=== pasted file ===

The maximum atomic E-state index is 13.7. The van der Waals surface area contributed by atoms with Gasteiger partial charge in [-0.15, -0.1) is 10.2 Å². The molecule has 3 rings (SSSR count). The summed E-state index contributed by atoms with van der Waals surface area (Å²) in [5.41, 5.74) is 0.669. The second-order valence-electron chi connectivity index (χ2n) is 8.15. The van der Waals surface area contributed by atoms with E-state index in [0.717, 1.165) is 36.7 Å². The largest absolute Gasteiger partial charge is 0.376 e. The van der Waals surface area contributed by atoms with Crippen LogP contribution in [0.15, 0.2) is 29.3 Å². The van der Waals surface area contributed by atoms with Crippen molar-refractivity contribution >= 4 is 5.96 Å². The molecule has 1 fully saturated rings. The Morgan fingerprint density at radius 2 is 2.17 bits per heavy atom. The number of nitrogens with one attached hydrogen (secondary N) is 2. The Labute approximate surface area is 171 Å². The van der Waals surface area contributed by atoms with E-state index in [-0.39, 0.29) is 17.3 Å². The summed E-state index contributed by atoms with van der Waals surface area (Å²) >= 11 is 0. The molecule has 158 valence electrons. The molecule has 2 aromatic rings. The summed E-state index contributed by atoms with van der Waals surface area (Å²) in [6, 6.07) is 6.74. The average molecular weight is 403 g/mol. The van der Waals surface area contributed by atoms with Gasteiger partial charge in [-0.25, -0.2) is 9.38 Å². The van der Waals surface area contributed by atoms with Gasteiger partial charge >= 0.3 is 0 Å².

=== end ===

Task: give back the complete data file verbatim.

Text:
The maximum atomic E-state index is 13.7. The van der Waals surface area contributed by atoms with Gasteiger partial charge in [-0.15, -0.1) is 10.2 Å². The molecule has 3 rings (SSSR count). The summed E-state index contributed by atoms with van der Waals surface area (Å²) in [5.41, 5.74) is 0.669. The second-order valence-electron chi connectivity index (χ2n) is 8.15. The van der Waals surface area contributed by atoms with E-state index in [0.717, 1.165) is 36.7 Å². The largest absolute Gasteiger partial charge is 0.376 e. The van der Waals surface area contributed by atoms with Crippen LogP contribution in [0.15, 0.2) is 29.3 Å². The van der Waals surface area contributed by atoms with Crippen molar-refractivity contribution >= 4 is 5.96 Å². The molecule has 1 fully saturated rings. The Morgan fingerprint density at radius 2 is 2.17 bits per heavy atom. The number of nitrogens with one attached hydrogen (secondary N) is 2. The Labute approximate surface area is 171 Å². The van der Waals surface area contributed by atoms with E-state index in [-0.39, 0.29) is 17.3 Å². The summed E-state index contributed by atoms with van der Waals surface area (Å²) >= 11 is 0. The molecule has 158 valence electrons. The molecule has 2 aromatic rings. The summed E-state index contributed by atoms with van der Waals surface area (Å²) in [6, 6.07) is 6.74. The average molecular weight is 403 g/mol. The van der Waals surface area contributed by atoms with Gasteiger partial charge in [-0.25, -0.2) is 9.38 Å². The van der Waals surface area contributed by atoms with Gasteiger partial charge >= 0.3 is 0 Å².